This early season bye week, annoying as it is, probably could not have come at a better time for the Pittsburgh Steelers.
Not only will it give injured defensive starters James Harrison and Troy Polamalu another week to (hopefully) get closer to returning the lineup, but it also might give the defense as a whole an opportunity to figure out just what in the hell is going on out there. Because right now it’s not pretty, and it might be time to start considering the possibility that maybe, just maybe, the 2012 Steelers are not a very good defensive team.
Through three weeks the two non-Mark Sanchez led offenses they’ve faced have carved them up, including one led by old AFC North friend Carson Palmer as he orchestrated a second half rally that steamrolled through the Steelers defense with alarming ease. It’s one thing to allow Peyton Manning to do that to you (even if it was his first meaningful action in more than a year), but it’s something else entirely to allow Carson Palmer and that group of wide receivers to do it.
The problems and concerns are not difficult to spot.
For one, they are not forcing turnovers which is a problem that goes all the way back to the start of last season when the Steelers finished as one of the worst teams in the league in the takeaway department. The defense has forced just two this season (not counting the special teams turnover against the Jets) with only one of them coming by way of the interception, and that only happened because the Oakland receiver tripped and fell on a baseball diamond, a hazard that does not exist in 31 NFL stadiums. That’s not exactly encouraging.
That problem, along with the way Palmer and Manning were able to throw all over them, comes from an almost nonexistent pass rush. Not only did Palmer only get sacked once on Sunday, he was rarely touched or saw any sort of pressure. The defensive line isn’t generating any kind of a push (maybe it’s time to give Steve McClendon and Cameron Heyward more than the eight snaps they saw on Sunday in Oakland?), and with Harrison sidelined (and seemingly not any closer to returning) opposing offenses are able to load up on LaMarr Woodley’s side of the field because Jason Worilds and Chris Carter aren’t exactly striking fear into NFL offensive coordinators.
You certainly can’t blame the workload they’ve had to face because the Steelers offense has controlled the ball more than every team in the league with the exception of the Houston Texans. The defense has spent less time on the field than almost every other team in the league and is STILL giving up over 25 points per game. According to Football Outsiders’ metrics they’ve been among the worst in the league (not that you needed fancy numbers to tell you that).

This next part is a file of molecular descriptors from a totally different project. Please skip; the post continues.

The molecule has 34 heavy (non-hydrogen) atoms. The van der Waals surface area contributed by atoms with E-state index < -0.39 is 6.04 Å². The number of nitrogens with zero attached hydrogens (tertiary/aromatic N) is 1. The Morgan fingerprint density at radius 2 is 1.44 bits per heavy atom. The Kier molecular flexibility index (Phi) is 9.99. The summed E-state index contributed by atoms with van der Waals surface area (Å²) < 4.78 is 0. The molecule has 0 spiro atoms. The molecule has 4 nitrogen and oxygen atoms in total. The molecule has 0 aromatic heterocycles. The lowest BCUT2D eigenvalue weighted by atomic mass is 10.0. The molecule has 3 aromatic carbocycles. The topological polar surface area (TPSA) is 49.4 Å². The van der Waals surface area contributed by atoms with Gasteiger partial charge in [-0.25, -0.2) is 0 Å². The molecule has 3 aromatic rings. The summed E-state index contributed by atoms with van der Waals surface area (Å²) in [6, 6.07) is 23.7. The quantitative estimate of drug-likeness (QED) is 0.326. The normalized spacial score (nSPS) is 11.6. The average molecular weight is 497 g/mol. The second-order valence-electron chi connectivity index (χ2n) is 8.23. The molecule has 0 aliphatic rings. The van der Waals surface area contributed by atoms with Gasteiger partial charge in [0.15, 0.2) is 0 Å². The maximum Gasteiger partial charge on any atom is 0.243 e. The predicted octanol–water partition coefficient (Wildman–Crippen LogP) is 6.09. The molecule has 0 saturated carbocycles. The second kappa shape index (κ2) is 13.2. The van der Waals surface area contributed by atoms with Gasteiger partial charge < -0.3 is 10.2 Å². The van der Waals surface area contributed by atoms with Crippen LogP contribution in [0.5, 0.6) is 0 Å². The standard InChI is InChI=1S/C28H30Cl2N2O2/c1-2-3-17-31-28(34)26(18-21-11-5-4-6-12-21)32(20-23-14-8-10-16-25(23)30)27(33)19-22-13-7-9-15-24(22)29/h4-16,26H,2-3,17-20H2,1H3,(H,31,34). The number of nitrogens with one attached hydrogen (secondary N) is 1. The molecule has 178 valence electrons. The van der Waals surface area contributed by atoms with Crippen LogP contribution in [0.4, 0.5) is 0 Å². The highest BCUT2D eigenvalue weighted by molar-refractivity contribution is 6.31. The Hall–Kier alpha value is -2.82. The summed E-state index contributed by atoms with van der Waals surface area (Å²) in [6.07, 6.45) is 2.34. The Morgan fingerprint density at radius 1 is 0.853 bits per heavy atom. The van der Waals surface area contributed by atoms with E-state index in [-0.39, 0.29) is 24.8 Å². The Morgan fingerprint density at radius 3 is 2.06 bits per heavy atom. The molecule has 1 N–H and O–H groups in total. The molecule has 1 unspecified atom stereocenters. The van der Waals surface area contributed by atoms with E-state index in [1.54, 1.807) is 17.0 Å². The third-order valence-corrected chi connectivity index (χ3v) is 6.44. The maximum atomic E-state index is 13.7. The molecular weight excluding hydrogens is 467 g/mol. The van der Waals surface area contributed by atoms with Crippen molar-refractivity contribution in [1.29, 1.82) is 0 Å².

The hope, obviously, is that the return of Harrison and Polamalu can fix some (if not all) of these problems. But there’s a big, and probably obvious, question that needs to be asked here: What if they don’t?
What if they come back and are never really 100 percent healthy? Or nowhere near as dominant as we remember them to be?
In the case of Harrison we’re talking about a 35-year-old linebacker with a bad knee. Expecting him to instantly step in and start pushing left tackles around and strip-sacking quarterbacks might be expecting too much. Polamalu’s durability has been an issue for a few years now, after 10 years of playing one of the most physical (and at times reckless) styles in the league it wouldn’t be a stretch to think he’s closer to the end of his career than his prime.
If that turns out to be the case, and given the makeup of the Steelers offense, would they be further ahead to just commit to becoming the New England Patriots circa 2010-2011 and try to win every game 40-30? We already saw a taste of that on Sunday when Mike Tomlin decided to go for it on fourth-and-one from his 29-yard-line with three minutes to play in a tie game. That’s a move right out of the Bill Belichick playbook, and even if it failed it would have been the correct call (though, Tomlin would have no doubt been grilled for it, much like Belichick when he made a similar call back in 2010). That was a coach that knew his only chance to win that game was if his offense didn’t leave the field. And with the way the Steelers defense has played so far, that might be their best chance this season.
It’s not like they don’t have the weapons and playmakers to play that style of game. Just because they’re the Pittsburgh Steelers doesn’t mean they’re always going to be a great defensive team by default. Their best players are in the passing game, so why not just put it in their hands and see how far they can take you?